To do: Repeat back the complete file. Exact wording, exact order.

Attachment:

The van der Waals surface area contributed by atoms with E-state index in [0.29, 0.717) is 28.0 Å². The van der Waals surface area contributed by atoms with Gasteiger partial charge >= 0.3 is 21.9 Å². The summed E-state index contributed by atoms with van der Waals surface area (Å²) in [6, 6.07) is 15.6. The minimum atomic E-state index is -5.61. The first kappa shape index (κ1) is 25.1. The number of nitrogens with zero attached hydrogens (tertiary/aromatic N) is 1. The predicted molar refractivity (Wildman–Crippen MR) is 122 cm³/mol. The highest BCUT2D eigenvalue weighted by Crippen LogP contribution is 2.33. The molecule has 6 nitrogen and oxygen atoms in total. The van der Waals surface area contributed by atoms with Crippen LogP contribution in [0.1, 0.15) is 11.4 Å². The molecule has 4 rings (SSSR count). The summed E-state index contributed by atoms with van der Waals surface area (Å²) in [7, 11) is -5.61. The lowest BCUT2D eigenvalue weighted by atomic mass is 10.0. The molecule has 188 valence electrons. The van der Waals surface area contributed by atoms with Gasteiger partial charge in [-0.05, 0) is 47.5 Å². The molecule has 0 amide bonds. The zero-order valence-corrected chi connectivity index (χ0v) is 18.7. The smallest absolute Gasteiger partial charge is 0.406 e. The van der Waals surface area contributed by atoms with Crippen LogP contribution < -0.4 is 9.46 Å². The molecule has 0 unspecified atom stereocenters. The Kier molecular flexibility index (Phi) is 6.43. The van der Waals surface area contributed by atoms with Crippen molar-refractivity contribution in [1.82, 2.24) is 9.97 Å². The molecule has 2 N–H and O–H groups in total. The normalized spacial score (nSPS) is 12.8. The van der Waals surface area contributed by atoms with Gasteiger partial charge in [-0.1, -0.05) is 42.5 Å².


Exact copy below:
The van der Waals surface area contributed by atoms with E-state index in [0.29, 0.717) is 28.0 Å². The van der Waals surface area contributed by atoms with Gasteiger partial charge >= 0.3 is 21.9 Å². The summed E-state index contributed by atoms with van der Waals surface area (Å²) in [6, 6.07) is 15.6. The minimum atomic E-state index is -5.61. The first kappa shape index (κ1) is 25.1. The number of nitrogens with zero attached hydrogens (tertiary/aromatic N) is 1. The predicted molar refractivity (Wildman–Crippen MR) is 122 cm³/mol. The highest BCUT2D eigenvalue weighted by Crippen LogP contribution is 2.33. The molecule has 6 nitrogen and oxygen atoms in total. The van der Waals surface area contributed by atoms with Crippen LogP contribution in [0.1, 0.15) is 11.4 Å². The molecule has 4 rings (SSSR count). The summed E-state index contributed by atoms with van der Waals surface area (Å²) in [7, 11) is -5.61. The lowest BCUT2D eigenvalue weighted by atomic mass is 10.0. The molecule has 188 valence electrons. The van der Waals surface area contributed by atoms with Gasteiger partial charge in [-0.05, 0) is 47.5 Å². The molecule has 0 amide bonds. The zero-order valence-corrected chi connectivity index (χ0v) is 18.7. The smallest absolute Gasteiger partial charge is 0.406 e. The van der Waals surface area contributed by atoms with Crippen LogP contribution < -0.4 is 9.46 Å². The molecule has 0 unspecified atom stereocenters. The Kier molecular flexibility index (Phi) is 6.43. The van der Waals surface area contributed by atoms with Crippen molar-refractivity contribution in [1.82, 2.24) is 9.97 Å². The molecule has 2 N–H and O–H groups in total. The normalized spacial score (nSPS) is 12.8. The van der Waals surface area contributed by atoms with Gasteiger partial charge in [-0.1, -0.05) is 42.5 Å².